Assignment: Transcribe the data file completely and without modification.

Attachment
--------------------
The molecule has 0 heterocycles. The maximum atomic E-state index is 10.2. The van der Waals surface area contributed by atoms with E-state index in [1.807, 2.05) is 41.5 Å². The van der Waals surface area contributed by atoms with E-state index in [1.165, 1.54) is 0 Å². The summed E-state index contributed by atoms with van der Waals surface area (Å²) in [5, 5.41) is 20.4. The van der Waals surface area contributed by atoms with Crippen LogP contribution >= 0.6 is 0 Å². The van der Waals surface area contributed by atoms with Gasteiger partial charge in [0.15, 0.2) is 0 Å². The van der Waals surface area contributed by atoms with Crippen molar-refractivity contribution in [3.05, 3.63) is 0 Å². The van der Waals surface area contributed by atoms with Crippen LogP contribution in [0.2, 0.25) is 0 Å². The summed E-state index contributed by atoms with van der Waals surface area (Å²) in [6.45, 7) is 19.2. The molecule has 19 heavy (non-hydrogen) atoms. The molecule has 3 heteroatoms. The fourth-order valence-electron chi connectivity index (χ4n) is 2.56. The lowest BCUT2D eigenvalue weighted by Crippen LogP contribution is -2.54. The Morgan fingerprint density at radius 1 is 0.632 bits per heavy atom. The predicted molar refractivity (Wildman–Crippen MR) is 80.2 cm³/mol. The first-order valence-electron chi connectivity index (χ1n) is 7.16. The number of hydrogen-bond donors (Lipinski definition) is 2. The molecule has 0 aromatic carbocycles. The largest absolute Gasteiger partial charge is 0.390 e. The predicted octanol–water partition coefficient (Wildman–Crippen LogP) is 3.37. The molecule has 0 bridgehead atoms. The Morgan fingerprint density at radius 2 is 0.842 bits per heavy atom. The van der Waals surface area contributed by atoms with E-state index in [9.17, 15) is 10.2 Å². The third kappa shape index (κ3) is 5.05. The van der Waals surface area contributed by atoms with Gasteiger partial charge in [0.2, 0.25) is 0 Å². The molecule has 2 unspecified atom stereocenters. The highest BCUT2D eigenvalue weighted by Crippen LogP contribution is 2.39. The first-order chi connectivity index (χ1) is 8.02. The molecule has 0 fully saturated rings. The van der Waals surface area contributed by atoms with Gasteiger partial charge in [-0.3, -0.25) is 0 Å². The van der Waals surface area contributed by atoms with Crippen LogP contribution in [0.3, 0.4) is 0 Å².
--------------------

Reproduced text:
The molecule has 0 heterocycles. The maximum atomic E-state index is 10.2. The van der Waals surface area contributed by atoms with E-state index in [1.807, 2.05) is 41.5 Å². The van der Waals surface area contributed by atoms with E-state index in [1.165, 1.54) is 0 Å². The summed E-state index contributed by atoms with van der Waals surface area (Å²) in [5, 5.41) is 20.4. The van der Waals surface area contributed by atoms with Crippen LogP contribution >= 0.6 is 0 Å². The van der Waals surface area contributed by atoms with Gasteiger partial charge in [0.15, 0.2) is 0 Å². The van der Waals surface area contributed by atoms with Crippen molar-refractivity contribution in [3.05, 3.63) is 0 Å². The van der Waals surface area contributed by atoms with Crippen LogP contribution in [0.2, 0.25) is 0 Å². The summed E-state index contributed by atoms with van der Waals surface area (Å²) in [6.45, 7) is 19.2. The molecule has 19 heavy (non-hydrogen) atoms. The molecule has 3 heteroatoms. The fourth-order valence-electron chi connectivity index (χ4n) is 2.56. The lowest BCUT2D eigenvalue weighted by Crippen LogP contribution is -2.54. The Morgan fingerprint density at radius 1 is 0.632 bits per heavy atom. The predicted molar refractivity (Wildman–Crippen MR) is 80.2 cm³/mol. The first-order valence-electron chi connectivity index (χ1n) is 7.16. The number of hydrogen-bond donors (Lipinski definition) is 2. The molecule has 0 aromatic carbocycles. The largest absolute Gasteiger partial charge is 0.390 e. The predicted octanol–water partition coefficient (Wildman–Crippen LogP) is 3.37. The molecule has 0 bridgehead atoms. The Morgan fingerprint density at radius 2 is 0.842 bits per heavy atom. The van der Waals surface area contributed by atoms with E-state index in [9.17, 15) is 10.2 Å². The third kappa shape index (κ3) is 5.05. The van der Waals surface area contributed by atoms with Gasteiger partial charge in [0.2, 0.25) is 0 Å². The molecule has 2 unspecified atom stereocenters. The highest BCUT2D eigenvalue weighted by Crippen LogP contribution is 2.39. The first-order chi connectivity index (χ1) is 8.02. The molecule has 0 fully saturated rings. The van der Waals surface area contributed by atoms with Gasteiger partial charge in [-0.3, -0.25) is 0 Å². The van der Waals surface area contributed by atoms with Crippen LogP contribution in [0.3, 0.4) is 0 Å².